Debilitating dehydration dilemma

Obviously this last run was a (I was going to say dry run, but that’s quite the wrong idea) test for my real marathon race in three weeks. And, of course, my great worry at the moment is dehydration.

So I decided (and Coach Mike encouraged me) to concentrate on hydration. I took some salt tablets the day before, and was always drinking water. I did the same the morning of the race. I drank at almost every water station (I think I missed 3 out of 16. For two of them I just couldn’t get water, either from the press of runners, or because the volunteers had momentarily run out, and the last was the one at mile 25 and with only one mile to go there’s no point in drinking). I drank at almost every water station, and I drained the cup too. At one I even drank two cups, one of water and one of Fluid™.

I had hoped that it would be easy to drink at 8 minute pace. Well… it’s easier. And I’m in the water stop long enough that I could get 2 cups. But it still isn’t easy.

Mike wanted me wear a heart rate monitor and keep track through the race:

Vertical axis % of max Heart Rate, Horizontal axis is in miles
I look at this graph and I say “I got tired as the race went on”. Not surprising  — well, I didn’t really expect to get up to 90%, but that was right at the end. Mike looked at it and said I got dehydrated.

Jana said at one point that she thought she had drunk too much. I never felt that way.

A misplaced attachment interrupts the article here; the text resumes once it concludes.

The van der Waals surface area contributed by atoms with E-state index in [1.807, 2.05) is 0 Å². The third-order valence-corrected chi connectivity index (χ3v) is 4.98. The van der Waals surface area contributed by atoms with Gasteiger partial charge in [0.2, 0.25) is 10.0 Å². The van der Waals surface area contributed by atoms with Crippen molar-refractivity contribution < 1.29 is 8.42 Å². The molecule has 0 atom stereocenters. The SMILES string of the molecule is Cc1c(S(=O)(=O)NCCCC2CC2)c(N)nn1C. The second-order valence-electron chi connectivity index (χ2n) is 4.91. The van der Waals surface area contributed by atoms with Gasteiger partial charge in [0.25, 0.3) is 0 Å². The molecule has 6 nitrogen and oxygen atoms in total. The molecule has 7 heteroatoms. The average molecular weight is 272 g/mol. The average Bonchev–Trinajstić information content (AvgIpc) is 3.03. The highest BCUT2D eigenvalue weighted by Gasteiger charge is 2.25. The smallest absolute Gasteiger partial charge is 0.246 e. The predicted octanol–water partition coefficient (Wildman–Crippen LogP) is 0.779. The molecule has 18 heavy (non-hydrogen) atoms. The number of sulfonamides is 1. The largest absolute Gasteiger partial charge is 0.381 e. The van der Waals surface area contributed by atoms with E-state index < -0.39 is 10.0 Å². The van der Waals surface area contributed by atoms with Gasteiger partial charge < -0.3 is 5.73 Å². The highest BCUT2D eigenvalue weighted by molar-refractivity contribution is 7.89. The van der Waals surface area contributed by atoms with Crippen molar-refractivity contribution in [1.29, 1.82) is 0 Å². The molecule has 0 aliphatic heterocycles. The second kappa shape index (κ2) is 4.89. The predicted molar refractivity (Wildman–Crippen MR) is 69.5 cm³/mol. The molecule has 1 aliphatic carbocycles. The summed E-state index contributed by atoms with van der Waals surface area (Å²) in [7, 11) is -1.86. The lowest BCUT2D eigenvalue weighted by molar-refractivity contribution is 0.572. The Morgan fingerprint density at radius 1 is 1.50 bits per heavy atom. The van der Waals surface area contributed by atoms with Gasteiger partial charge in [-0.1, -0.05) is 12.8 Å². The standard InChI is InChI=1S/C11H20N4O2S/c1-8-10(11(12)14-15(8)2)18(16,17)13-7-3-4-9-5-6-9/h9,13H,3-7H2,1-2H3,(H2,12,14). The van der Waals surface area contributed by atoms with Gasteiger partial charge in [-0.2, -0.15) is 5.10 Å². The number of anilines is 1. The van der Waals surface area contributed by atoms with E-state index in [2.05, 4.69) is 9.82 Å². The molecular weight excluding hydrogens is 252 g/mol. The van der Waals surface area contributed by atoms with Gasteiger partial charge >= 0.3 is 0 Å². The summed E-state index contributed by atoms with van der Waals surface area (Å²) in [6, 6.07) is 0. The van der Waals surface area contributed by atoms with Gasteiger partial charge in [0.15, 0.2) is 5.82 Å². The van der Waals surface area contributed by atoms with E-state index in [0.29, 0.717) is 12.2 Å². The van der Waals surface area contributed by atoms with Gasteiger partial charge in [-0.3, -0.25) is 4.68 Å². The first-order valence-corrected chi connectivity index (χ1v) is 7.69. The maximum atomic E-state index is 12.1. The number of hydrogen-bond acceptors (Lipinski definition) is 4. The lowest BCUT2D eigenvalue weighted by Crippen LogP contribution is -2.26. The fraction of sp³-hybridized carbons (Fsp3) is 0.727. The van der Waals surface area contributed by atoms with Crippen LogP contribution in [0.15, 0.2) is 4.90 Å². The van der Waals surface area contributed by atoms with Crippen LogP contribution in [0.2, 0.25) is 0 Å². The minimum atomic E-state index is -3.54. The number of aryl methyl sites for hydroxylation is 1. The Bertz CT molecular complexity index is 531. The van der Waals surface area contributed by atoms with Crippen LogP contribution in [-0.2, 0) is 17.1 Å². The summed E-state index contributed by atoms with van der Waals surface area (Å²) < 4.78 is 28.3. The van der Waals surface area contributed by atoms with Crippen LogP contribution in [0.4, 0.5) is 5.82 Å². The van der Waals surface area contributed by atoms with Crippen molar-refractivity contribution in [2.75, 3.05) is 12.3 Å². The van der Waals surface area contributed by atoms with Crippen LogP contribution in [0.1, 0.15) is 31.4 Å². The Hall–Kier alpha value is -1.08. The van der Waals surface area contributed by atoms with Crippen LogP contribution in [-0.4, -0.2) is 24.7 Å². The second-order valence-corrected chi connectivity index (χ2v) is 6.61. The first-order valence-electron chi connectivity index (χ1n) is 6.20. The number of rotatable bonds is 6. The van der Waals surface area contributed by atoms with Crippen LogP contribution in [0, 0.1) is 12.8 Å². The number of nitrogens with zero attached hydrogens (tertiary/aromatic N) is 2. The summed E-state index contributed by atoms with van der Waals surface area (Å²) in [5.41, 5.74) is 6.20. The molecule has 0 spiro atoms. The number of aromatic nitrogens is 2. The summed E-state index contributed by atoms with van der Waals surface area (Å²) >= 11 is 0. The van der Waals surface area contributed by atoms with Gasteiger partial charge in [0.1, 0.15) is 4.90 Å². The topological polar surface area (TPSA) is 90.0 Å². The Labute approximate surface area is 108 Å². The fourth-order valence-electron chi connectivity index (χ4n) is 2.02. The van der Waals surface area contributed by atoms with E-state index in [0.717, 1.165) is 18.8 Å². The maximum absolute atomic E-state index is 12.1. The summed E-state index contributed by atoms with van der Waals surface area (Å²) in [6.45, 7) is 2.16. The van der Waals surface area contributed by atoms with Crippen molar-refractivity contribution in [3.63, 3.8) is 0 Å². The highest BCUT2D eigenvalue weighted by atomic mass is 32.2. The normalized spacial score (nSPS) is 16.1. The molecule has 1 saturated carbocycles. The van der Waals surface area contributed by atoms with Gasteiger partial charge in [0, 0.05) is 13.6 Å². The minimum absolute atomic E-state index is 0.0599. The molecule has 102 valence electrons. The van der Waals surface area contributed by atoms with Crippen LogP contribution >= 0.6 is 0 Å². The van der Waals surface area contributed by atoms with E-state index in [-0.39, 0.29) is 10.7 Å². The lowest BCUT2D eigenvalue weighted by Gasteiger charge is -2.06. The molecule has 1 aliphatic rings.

After the race I drank two bottles of water (pints?)

I certainly didn’t feel the way I do after racing a marathon or an ultra.

Mike says I need to work even harder on hydration in my real race. And I just think “How?” If I couldn’t hydrate well when running easily, how on earth am I going to do it when running faster? I’ll need more water and it will be harder to drink.

I tried carrying a camelback with me, and that didn’t work (when running fast I mean. OK for an ultra). If I were doing SB for real I might be able to scatter friends on the course with squeeze bottles, but I can’t do that at Sacramento.

Maybe I really can’t run marathons.

Dismaying, distressing, dreadful, desiccating, dangerous, damnable, daunting, debilitating dehydration.

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2 Responses to “Debilitating dehydration dilemma”

  1. McKee-Runner Says:

    It was a dry day out there, George. I am sure my wall was from dehydration even though I felt like I was sloshing along drinking up a storm. I bet if it had been a wetter, foggier day things would have been different. I am with you on the frustrations of hydration.

    Jana

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